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Monday, 27 November, 2000, 09:18 GMT
Blunkett: Schools close to meltdown

David Blunkett: "many more teachers are still needed"
A crisis in teacher recruitment brought schools close to breaking point earlier this year, the Education Secretary David Blunkett admitted.


Had we not acted... I think we would have been very close to meltdown

David Blunkett
Recognising there was still a shortfall in key subjects such as maths and physics, Mr Blunkett said the country was "not out of the woods yet".

"Had we not acted... I think we would have been very close to meltdown", he told BBC One's On the Record programme.

New initiatives designed to attract and retain teachers were "beginning to show some fruit", Mr Blunkett said.

But in spite of the 6,000 training salary for graduate teachers and another 4,000 bonus award for shortage areas, he added, many more teachers were needed.

Figures released earlier this month showed 28,000 people started initial teacher training courses or the graduate teacher programme in the autumn - an increase of 8% on the previous year.

The increase was 5% for secondary teachers - but this was 13% short of the government's target.

Exclusions 'dowry'

Mr Blunkett also admitted he had been "wrong" over the level of pressure put on schools not to expel unruly pupils, and had responded by changing the guidance.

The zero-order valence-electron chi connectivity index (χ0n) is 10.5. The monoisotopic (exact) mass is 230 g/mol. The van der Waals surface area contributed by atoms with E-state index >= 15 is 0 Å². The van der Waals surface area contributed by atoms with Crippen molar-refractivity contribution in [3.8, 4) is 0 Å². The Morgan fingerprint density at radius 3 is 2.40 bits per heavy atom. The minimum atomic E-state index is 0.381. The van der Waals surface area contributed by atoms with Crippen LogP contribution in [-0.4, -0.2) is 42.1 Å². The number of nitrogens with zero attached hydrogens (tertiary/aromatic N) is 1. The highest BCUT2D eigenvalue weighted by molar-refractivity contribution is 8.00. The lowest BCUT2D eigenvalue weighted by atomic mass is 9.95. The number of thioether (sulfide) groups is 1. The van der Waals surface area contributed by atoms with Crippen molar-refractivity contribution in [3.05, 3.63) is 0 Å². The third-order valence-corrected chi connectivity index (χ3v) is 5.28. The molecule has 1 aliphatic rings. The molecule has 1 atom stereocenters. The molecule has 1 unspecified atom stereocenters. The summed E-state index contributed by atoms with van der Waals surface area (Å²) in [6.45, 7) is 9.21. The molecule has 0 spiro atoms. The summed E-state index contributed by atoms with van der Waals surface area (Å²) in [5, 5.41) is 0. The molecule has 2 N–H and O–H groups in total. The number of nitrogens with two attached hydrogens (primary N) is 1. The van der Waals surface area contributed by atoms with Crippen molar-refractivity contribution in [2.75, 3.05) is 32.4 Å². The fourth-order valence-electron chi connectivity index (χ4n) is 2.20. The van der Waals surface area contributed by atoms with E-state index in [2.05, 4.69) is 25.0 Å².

The government was planing to provide a "dowry", where expelled children "carry extra cash with them into the schools that are prepared to take them", he said.


I have been telling him [David Blunkett] for the past two years that there is a recruitment crisis

Theresa May
"We believe that we got the pressure wrong. I am very happy and always will be to admit when I got something wrong."

Head teachers had got to the point where they felt they could not exclude a child who was causing disruption, he said.

"We still want to reduce that massive increase in exclusion and permanent truancy that bedevils our streets, our prisons, our drug population. This is an issue that affects all of us."

'Too late'

But the shadow education secretary, Theresa May, said David Blunkett's comments were "too little too late".

"I have been telling him for the past two years that there is a recruitment crisis," she said.

"He claims the government is solving it, but his arrogance will ring hollow with schools which are only surviving by employing supply teachers and overseas applicants to fill vacancies."

Labour's targets for school exclusions must be abolished, she said, as they were "tying the hands of teachers and forcing schools to keep disruptive or violent pupils".

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See also:

20 Nov 00 | Education
More teachers but shortages remain
30 Oct 00 | Education
New drive for more teachers
26 Oct 00 | Education
Tories attack teacher shortages
07 Apr 00 | Education
Teacher shortage 'growing'
04 Aug 00 | Education
Cash offer to recruit teachers
21 Sep 00 | Education
Blunkett rejects teacher 'crisis'
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